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The Webb telescope captured an image of a region called the “Pillars of Creation”.

The Webb telescope captured an image of a region called the "Pillars of Creation".

The Webb telescope captured an image of a region called the "Pillars of Creation".

In 1995, the Hubble Telescope took the first image of a region known as the “Pillars of Creation” within the Eagle Nebula, which became world famous, the eagle nebula was discovered by Jean-Philippe de Cheseaux in 1745–46, The Eagle Nebula is about 6,500 light-years from Earth. In 2014, it was observed once again, this time with other observatories delving deeper into the region, with researchers providing new details about the region, which is filled with practically hundreds of millions of stars.

The Pillar of Creation is once again seen, this time by the James Webb Space Telescope of the “Pillar of Creation” region within the Eagle Nebula, within dense clouds of gas and dust in this lush, highly detailed landscape  New stars are being formed. The three-dimensional pillars of the Eagle Nebula look like majestic rock formations, but are far more permeable, and are composed of cooler interstellar gas and dust, which sometimes appear semi-transparent in near-infrared light.

The newly formed stars in this image, taken by Webb’s Near-Infrared Camera (NIRCam), are view-stealers, with diffraction spikes usually in the bright red color seen in the image, which is seen in the form of one of the dusty columns.  are located outside. The crimson glow that results from jet shocks comes from energetic hydrogen molecules, which are clearly visible in the second and third columns from above in the “Pillars of Creation”, with their activity practically in the image of NIRCam. These young stars, quivering, have been estimated to be only a few hundred thousand years old.

When lumps of gas and dust with sufficient mass form within the pillars, they collapse under their own gravity, and gradually heat up, forming new stars. Ejections from stars still forming within the gas and dust, these wavy lines, like lava at the edges of the pillars, when supersonic jets eject from the young star, form thick pillar-like clouds of material, and sometimes result in a bow shock.

In 1995, the Hubble Telescope took the first image of a region known as the “Pillars of Creation” within the Eagle Nebula, which became world famous, the eagle nebula was discovered by Jean-Philippe de Cheseaux in 1745–46, The Eagle Nebula is about 6,500 light-years from Earth. In 2014, it was observed once again, this time with other observatories delving deeper into the region, with researchers providing new details about the region, which is filled with practically hundreds of millions of stars.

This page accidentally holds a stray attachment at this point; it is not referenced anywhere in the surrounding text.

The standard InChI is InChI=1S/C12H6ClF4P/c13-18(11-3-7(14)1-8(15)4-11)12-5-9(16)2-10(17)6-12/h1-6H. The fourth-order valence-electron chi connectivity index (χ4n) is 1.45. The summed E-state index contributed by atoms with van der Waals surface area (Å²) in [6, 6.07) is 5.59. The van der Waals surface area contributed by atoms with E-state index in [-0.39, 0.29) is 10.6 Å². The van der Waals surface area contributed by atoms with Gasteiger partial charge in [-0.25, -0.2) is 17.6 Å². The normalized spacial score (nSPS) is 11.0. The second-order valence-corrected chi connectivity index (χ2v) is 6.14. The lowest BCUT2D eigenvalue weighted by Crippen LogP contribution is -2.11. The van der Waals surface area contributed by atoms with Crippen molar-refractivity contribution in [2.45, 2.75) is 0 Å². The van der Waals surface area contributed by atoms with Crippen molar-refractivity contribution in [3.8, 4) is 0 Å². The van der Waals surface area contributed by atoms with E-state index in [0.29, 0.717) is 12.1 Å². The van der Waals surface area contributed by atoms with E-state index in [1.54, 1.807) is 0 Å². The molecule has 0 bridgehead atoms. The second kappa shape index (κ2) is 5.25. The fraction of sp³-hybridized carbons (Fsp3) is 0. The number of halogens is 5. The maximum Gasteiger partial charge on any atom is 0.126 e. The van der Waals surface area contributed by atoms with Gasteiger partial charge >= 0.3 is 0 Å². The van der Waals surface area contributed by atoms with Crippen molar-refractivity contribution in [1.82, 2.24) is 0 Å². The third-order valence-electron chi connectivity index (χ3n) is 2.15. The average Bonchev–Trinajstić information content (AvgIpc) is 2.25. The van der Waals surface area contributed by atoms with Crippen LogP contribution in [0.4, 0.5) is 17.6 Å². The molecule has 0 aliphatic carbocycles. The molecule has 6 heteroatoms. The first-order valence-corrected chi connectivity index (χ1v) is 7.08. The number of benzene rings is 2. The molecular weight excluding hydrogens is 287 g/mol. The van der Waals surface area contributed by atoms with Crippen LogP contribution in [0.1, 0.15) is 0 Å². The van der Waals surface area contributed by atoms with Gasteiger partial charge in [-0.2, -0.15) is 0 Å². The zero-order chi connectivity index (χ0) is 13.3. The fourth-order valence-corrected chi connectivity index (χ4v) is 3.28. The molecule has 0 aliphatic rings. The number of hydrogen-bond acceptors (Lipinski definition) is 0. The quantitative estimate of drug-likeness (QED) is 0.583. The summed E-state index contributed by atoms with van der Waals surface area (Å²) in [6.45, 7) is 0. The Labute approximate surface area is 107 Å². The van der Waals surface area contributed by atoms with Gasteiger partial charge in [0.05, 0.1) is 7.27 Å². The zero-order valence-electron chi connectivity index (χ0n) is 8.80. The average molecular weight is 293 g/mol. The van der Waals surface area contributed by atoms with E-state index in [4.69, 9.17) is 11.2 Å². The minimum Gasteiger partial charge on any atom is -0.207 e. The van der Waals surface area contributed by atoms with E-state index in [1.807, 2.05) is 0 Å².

The Pillar of Creation is once again seen, this time by the James Webb Space Telescope of the “Pillar of Creation” region within the Eagle Nebula, within dense clouds of gas and dust in this lush, highly detailed landscape  New stars are being formed. The three-dimensional pillars of the Eagle Nebula look like majestic rock formations, but are far more permeable, and are composed of cooler interstellar gas and dust, which sometimes appear semi-transparent in near-infrared light.

The newly formed stars in this image, taken by Webb’s Near-Infrared Camera (NIRCam), are view-stealers, with diffraction spikes usually in the bright red color seen in the image, which is seen in the form of one of the dusty columns.  are located outside. The crimson glow that results from jet shocks comes from energetic hydrogen molecules, which are clearly visible in the second and third columns from above in the “Pillars of Creation”, with their activity practically in the image of NIRCam. These young stars, quivering, have been estimated to be only a few hundred thousand years old.

When lumps of gas and dust with sufficient mass form within the pillars, they collapse under their own gravity, and gradually heat up, forming new stars. Ejections from stars still forming within the gas and dust, these wavy lines, like lava at the edges of the pillars, when supersonic jets eject from the young star, form thick pillar-like clouds of material, and sometimes result in a bow shock.